Former North Carolina Supreme Court Chief Justice Henry Frye, who was of counsel with Brooks Pierce before retiring this spring, and associate Justin Outling were honored at the Guilford County Black Lawyers Association’s Inaugural Scholarship & Recognition Gala on Saturday, Nov. 5.
Frye was presented with the “Lifetime Achievement Award” and Outling was recognized with the “Outstanding Young Lawyer Award.”
“Henry and Justin truly exemplify what it means to be a leader, both in the legal profession and in the community. We are very proud that Guilford County Black Lawyers Association has chosen to recognize them and their accomplishments,” said Reid Phillips, Brooks Pierce’s managing partner.
Frye began his career in private practice handling a variety of legal matters. In 1963, he was appointed Assistant U.S. Attorney for the Middle District of North Carolina, one of the first African-Americans to be appointed to that position in the South. In 1968, Frye became the first African-American to be elected to the North Carolina House of Representatives in the 20th century. He served in the state House for 12 years and was then elected to a two-year term in the North Carolina Senate. In 1983, Frye became the first African-American appointed to the Supreme Court of North Carolina, and in 1999 he was appointed Chief Justice, another first. After joining Brooks Pierce in 2001, Frye focused his practice on appellate advocacy, mediation and commercial arbitration.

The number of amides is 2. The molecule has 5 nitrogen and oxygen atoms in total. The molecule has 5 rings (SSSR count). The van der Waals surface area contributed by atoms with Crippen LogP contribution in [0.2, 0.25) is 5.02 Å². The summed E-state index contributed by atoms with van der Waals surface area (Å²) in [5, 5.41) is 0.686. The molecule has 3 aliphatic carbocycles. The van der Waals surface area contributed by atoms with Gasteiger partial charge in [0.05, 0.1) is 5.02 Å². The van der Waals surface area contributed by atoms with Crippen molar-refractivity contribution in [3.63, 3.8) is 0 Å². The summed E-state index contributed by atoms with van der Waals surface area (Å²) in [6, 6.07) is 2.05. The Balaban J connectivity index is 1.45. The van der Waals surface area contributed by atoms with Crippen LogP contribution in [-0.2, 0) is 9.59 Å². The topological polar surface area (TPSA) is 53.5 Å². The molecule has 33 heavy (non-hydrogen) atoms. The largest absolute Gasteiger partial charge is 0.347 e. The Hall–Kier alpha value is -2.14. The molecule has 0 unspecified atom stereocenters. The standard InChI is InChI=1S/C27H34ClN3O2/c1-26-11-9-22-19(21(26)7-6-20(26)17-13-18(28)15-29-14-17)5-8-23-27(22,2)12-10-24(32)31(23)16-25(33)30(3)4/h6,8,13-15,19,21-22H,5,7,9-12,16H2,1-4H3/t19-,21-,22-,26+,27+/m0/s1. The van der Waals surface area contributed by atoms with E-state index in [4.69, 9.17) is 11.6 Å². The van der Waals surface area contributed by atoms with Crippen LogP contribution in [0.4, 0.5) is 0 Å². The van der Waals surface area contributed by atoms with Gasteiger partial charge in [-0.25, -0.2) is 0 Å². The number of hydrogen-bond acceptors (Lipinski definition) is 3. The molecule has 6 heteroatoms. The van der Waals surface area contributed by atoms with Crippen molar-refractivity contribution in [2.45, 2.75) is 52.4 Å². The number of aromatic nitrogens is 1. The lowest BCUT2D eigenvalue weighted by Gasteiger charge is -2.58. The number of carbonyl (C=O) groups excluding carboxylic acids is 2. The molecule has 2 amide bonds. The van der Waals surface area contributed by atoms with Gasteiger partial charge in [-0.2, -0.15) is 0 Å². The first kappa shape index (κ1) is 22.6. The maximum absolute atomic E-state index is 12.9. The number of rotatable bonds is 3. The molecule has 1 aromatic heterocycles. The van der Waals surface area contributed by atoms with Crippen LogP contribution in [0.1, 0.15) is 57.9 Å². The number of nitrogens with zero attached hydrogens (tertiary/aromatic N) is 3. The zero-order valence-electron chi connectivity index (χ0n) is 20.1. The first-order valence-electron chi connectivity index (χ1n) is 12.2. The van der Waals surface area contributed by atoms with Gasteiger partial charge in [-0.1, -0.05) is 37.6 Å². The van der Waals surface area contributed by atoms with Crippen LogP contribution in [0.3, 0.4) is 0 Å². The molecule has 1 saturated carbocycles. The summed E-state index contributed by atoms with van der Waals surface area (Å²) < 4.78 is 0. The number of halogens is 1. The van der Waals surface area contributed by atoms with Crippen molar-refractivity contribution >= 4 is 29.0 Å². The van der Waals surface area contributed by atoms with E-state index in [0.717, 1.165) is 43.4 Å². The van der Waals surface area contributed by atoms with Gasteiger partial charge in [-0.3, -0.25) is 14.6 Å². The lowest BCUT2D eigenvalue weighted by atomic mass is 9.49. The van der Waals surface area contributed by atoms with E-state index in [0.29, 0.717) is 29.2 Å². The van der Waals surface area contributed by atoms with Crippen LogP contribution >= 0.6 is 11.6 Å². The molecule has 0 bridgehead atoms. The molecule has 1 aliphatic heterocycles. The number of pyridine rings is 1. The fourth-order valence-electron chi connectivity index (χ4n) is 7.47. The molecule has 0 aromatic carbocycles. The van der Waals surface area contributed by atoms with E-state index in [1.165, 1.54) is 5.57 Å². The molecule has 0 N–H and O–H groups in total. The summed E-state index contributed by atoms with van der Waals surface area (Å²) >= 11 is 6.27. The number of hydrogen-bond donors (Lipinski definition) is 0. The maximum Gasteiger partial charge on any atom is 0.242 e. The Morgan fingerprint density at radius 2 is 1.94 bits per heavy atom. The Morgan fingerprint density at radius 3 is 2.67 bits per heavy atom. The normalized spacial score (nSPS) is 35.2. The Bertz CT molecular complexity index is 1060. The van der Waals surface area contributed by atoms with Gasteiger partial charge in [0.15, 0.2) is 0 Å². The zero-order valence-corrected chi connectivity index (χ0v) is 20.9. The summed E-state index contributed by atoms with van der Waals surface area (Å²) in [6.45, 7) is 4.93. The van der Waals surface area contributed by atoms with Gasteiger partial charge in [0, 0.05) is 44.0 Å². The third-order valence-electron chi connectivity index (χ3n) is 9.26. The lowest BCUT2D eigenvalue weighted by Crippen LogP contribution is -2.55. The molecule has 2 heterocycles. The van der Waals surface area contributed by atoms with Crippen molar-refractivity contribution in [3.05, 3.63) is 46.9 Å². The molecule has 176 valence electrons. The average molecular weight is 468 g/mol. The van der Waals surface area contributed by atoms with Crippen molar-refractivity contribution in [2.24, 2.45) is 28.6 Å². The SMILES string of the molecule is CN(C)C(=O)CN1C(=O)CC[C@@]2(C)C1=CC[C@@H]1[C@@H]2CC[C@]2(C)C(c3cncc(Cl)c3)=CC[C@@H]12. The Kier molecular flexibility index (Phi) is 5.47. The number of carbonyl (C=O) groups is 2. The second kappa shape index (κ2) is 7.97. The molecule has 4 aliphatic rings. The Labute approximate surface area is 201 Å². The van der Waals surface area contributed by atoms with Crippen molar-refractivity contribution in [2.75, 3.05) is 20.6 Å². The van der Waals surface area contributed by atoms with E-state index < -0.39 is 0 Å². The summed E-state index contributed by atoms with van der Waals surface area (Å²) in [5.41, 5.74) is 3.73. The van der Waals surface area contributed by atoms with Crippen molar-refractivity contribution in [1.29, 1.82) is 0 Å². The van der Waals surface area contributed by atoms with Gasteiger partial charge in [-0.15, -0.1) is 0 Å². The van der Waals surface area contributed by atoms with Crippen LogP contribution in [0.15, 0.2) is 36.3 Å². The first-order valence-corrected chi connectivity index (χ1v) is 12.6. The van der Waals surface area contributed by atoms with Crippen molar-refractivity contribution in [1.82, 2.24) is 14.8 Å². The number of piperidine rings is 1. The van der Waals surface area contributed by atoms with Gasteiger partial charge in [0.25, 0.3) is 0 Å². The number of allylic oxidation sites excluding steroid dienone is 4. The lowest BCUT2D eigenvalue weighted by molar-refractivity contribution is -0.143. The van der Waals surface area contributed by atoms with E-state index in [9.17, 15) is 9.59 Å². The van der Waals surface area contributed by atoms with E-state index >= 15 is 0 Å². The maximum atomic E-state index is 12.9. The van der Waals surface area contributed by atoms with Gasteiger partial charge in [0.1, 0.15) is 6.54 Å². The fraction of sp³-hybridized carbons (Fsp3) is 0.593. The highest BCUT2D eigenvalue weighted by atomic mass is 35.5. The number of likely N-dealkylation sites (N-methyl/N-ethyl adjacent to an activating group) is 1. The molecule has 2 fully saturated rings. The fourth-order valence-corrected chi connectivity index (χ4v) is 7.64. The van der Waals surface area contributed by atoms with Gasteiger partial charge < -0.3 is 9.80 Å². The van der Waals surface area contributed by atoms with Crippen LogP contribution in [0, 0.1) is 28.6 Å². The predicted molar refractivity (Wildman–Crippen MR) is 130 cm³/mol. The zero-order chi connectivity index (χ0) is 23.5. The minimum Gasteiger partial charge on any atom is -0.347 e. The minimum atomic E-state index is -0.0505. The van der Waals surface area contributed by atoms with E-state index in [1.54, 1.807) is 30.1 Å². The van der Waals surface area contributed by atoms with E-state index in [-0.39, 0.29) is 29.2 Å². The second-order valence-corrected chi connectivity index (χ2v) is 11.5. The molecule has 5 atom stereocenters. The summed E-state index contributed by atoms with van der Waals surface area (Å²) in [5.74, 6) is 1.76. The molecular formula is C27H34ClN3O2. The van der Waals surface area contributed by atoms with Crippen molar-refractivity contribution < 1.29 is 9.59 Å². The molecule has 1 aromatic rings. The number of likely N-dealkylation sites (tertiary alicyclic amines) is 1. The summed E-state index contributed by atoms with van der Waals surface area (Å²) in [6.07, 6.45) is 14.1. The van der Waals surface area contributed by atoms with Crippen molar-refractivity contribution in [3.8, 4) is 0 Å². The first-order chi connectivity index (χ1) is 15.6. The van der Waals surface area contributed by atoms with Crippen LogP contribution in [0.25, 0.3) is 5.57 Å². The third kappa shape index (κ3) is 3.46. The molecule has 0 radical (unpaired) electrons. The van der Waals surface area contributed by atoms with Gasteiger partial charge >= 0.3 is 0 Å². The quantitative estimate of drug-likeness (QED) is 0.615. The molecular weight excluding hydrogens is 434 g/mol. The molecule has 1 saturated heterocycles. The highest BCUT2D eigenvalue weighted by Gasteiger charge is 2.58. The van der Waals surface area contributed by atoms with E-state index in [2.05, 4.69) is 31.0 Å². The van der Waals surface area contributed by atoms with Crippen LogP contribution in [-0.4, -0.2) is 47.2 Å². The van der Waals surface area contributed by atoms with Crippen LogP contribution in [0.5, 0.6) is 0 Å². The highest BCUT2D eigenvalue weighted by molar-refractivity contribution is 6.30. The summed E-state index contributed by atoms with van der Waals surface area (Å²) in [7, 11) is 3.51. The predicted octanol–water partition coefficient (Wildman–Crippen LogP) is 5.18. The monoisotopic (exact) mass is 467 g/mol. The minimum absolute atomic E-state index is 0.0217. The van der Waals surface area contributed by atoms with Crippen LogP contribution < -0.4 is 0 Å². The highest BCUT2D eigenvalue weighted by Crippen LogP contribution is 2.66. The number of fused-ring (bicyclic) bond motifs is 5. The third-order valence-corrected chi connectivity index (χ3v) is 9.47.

“I am honored the Guilford County Black Lawyers Association has chosen to recognize me with this award,” Frye said. “I have been fortunate throughout my career to have a strong network of people who believed in me and encouraged me to continue to take on new challenges and new roles, and I am very humbled to have served as a role model for so many.”
Outling focuses his practice on business litigation and white-collar criminal defense. He helps businesses and professionals in a variety of industries, and has successfully brought and defended lawsuits in a wide range of matters. Outling is also a member of the Greensboro City Council, representing District 3, and is very active with the University of North Carolina-Greensboro, his alma mater.
“It is such an honor to receive this award from the Guilford County Black Lawyers Association and to be recognized by a group of attorneys whom I admire,” Outling said. “I look forward to continuing to grow in my career and finding new ways to give back to this community that means so much to me.”
The Guilford County Association of Black Lawyers consists of licensed attorneys practicing or living in Guilford County. The purpose of the organization is to provide a forum for the discussion and advancement of ideas to promote the general welfare of the black community.